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Double Joy

Annette Gulati
Round Rock TX USA
From: NEW BEGINNINGS, Vol. 22 No. 6, November-December 2005, p. 250

Before I became a mother, I knew that I wanted to breastfeed my children. I had heard about the wonderful health benefits for babies and the special bonding between mother and child, not to mention the enormous amount of time I could save by not having to prepare formula and sterilize bottles. After all, my milk would be there, ready and waiting. When my first child was born, I nursed her successfully for almost a year. I relished that time and missed it tremendously when it was over.

Four years later, I found out that I was pregnant with twins. My first thought was, "How am I going to feed them?" Although I did a lot of reading and research about twins before my own were born, I still wasn't confident that I could breastfeed both of them, let alone at the same time, as some publications suggested. I felt that I had to at least give it a try so they would have the same opportunity as my oldest daughter.

I was blessed that my twins were born naturally, only two weeks early and with no complications. My wonderful doctor handed me my son and he immediately latched on in the delivery room. His twin sister was a little smaller, and initially needed oxygen. At the outset, I had difficulty getting her to nurse; she was supplemented for a week or two until she could get the hang of nursing. This was a source of extreme guilt for me, but I was determined that she would eventually realize the benefits of nursing as well.

It wasn't long before I was breastfeeding both babies. In the beginning, my husband would bring them to me, one by one, similar to an assembly line. Feed first baby, burp first baby. Feed second baby, burp second baby. I realized that if I ever wanted to have time to do anything else, like spend time with my older daughter and my husband, or have time for household chores, I needed to get the twins on the same schedule and nurse them simultaneously. I had bought a tandem nursing pillow for just that purpose, and it was time for me to use it.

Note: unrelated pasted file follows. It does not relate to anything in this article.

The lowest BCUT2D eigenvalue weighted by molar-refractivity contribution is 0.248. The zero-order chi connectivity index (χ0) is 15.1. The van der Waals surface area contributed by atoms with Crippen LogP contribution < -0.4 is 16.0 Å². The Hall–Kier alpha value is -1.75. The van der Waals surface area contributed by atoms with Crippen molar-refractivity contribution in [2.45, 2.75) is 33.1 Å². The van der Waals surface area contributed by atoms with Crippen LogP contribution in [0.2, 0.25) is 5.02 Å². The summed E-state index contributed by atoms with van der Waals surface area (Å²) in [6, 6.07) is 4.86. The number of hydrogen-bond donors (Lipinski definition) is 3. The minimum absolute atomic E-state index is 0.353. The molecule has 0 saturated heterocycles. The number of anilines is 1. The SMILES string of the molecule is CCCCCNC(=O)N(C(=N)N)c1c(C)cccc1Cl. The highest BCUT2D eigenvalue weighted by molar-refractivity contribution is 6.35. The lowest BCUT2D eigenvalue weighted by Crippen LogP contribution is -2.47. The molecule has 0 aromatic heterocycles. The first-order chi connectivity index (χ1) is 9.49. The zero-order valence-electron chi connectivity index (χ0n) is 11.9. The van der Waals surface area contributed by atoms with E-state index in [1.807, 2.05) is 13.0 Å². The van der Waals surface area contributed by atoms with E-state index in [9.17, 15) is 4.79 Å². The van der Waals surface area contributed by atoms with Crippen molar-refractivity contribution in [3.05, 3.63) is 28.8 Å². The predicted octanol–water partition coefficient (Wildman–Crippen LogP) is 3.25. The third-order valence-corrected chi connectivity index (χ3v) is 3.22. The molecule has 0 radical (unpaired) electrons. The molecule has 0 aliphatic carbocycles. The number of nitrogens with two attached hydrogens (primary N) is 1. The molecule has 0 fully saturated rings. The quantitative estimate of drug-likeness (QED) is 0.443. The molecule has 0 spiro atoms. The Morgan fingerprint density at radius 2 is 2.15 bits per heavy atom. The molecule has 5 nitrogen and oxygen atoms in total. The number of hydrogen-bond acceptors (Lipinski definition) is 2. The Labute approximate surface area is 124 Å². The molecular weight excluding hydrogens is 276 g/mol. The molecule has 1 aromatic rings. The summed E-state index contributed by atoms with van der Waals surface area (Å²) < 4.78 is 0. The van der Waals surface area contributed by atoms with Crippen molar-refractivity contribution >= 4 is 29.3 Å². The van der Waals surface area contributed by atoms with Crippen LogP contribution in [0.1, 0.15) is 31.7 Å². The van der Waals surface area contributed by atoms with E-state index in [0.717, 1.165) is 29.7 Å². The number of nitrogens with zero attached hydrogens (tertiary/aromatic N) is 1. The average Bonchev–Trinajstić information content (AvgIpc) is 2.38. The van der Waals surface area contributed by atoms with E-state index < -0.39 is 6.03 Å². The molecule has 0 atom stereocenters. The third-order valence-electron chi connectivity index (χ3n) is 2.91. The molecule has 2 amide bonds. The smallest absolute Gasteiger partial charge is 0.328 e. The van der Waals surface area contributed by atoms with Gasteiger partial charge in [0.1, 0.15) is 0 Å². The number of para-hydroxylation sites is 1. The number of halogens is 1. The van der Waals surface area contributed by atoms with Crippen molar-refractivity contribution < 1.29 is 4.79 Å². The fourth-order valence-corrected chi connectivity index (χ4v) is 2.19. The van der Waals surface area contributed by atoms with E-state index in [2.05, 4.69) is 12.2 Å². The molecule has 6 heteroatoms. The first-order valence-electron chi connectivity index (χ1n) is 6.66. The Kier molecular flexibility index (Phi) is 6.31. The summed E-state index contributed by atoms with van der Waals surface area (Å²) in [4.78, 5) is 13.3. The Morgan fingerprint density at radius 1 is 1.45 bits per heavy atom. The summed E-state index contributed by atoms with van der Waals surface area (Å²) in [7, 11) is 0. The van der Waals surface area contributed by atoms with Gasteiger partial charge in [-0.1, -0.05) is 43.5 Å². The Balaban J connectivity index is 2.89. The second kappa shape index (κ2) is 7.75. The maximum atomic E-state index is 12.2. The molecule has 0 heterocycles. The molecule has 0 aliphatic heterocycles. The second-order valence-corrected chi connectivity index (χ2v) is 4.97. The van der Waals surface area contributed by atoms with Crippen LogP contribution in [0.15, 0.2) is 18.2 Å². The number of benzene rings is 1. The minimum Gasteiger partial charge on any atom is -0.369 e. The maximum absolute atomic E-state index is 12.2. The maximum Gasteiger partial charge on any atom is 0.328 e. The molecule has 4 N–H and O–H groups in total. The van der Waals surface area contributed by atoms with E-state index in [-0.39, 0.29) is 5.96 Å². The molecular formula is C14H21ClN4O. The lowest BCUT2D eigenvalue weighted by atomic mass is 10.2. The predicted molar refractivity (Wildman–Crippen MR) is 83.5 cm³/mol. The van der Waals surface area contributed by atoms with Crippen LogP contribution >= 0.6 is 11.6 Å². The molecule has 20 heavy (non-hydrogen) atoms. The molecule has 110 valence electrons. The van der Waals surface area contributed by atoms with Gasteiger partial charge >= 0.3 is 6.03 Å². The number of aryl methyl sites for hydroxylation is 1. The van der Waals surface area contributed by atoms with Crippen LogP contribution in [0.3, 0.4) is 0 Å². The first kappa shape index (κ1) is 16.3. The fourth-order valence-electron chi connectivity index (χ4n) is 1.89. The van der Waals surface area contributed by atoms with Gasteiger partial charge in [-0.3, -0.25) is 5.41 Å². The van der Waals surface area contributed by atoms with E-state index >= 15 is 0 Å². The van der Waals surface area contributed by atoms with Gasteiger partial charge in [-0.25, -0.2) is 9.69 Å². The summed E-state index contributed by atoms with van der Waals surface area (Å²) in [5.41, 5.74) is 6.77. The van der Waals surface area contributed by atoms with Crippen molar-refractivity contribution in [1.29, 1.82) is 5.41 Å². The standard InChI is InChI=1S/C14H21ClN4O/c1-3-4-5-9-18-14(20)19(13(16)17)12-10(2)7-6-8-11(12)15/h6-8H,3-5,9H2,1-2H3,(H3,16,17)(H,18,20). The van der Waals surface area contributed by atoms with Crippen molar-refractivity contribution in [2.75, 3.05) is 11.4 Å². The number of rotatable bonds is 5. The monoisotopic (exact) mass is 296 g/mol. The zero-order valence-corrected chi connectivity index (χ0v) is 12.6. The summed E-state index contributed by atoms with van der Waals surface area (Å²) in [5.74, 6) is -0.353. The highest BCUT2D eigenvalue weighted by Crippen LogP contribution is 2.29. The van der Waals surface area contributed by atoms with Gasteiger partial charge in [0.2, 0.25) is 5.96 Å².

I occupied the entire family room couch. Plopping down in the middle, with the nursing pillow wrapped around my waist, I piled up additional pillows on either side of me to support the babies. Both my mother and my mother-in-law had come to help in the first few weeks, so I had no shortage of hands. Somebody would hand me our daughter, Sarita, and I would get her latched on, her head lying on the nursing pillow, her body extended out to my right side. Then it was our son's turn. Arun latched on and extended his body out to my left side. Although it felt strange at first, it soon became our feeding norm.

When my husband went back to work and our mothers returned to their homes, I didn't know how I was going to carry out this procedure with no help. I realized that I couldn't latch one baby on and proceed to pick up another without possibly hurting myself. Instead, I prepared the couch with pillows and sat down with Sarita. I'd lay her on the pillows, careful not to let her latch on. Then I cautiously lifted up Arun from his bouncy seat on the floor in front of us. Once both babies were up on the couch and in their positions, I latched them on one at a time. How resourceful we can be if we have to!

Although I was nursing the twins simultaneously, I had to be aware of each of their personalities and adjust the feedings accordingly. I always tried to lift up Sarita first as she was more patient and was willing to wait while I picked up Arun and adjusted them both in position. My son, on the other hand, knew that as soon as his head hit that pillow, it was time for food, and there was no stopping him. I also had to be aware of who wanted to keep eating, and who had had enough. I would usually burp Sarita first, picking her up with both hands and holding her over the same shoulder. Arun was content to continue eating, lying securely on the pillows.

As the twins got older, it was obvious that our group effort was about more than just filling bellies. Arun would often reach out a hand to touch his sister's hair or Sarita would grasp Arun's hand and pull it above their heads. In addition to my bonding with each of them, they were strengthening their own relationship. We continued this way for the better part of nine months, and I must say, I have the fondest memories of this amazing nursing experience.

Last updated Tuesday, October 3, 2006 by njb.
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